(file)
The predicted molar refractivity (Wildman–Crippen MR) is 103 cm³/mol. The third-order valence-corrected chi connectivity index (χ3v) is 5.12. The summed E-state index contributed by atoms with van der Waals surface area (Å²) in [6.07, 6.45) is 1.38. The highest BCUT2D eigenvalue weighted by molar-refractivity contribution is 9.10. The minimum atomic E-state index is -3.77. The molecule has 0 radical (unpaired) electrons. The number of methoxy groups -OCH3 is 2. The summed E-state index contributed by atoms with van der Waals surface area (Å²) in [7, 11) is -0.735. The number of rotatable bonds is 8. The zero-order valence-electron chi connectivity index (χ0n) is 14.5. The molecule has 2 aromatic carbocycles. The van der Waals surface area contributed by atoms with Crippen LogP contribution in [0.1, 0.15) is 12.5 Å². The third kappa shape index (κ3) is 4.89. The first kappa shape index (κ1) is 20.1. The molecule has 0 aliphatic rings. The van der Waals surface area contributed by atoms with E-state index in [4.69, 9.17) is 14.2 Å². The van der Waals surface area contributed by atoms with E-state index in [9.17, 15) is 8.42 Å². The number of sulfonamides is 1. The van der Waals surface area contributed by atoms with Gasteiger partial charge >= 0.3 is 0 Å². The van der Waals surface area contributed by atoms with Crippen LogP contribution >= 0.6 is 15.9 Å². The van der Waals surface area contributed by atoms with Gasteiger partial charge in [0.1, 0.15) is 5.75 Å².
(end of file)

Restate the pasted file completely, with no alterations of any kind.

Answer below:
The predicted molar refractivity (Wildman–Crippen MR) is 103 cm³/mol. The third-order valence-corrected chi connectivity index (χ3v) is 5.12. The summed E-state index contributed by atoms with van der Waals surface area (Å²) in [6.07, 6.45) is 1.38. The highest BCUT2D eigenvalue weighted by molar-refractivity contribution is 9.10. The minimum atomic E-state index is -3.77. The molecule has 0 radical (unpaired) electrons. The number of methoxy groups -OCH3 is 2. The summed E-state index contributed by atoms with van der Waals surface area (Å²) in [7, 11) is -0.735. The number of rotatable bonds is 8. The zero-order valence-electron chi connectivity index (χ0n) is 14.5. The molecule has 2 aromatic carbocycles. The van der Waals surface area contributed by atoms with Crippen LogP contribution in [0.1, 0.15) is 12.5 Å². The third kappa shape index (κ3) is 4.89. The first kappa shape index (κ1) is 20.1. The molecule has 0 aliphatic rings. The van der Waals surface area contributed by atoms with E-state index in [4.69, 9.17) is 14.2 Å². The van der Waals surface area contributed by atoms with E-state index in [9.17, 15) is 8.42 Å². The number of sulfonamides is 1. The van der Waals surface area contributed by atoms with Gasteiger partial charge >= 0.3 is 0 Å². The van der Waals surface area contributed by atoms with Crippen LogP contribution >= 0.6 is 15.9 Å². The van der Waals surface area contributed by atoms with Gasteiger partial charge in [0.1, 0.15) is 5.75 Å².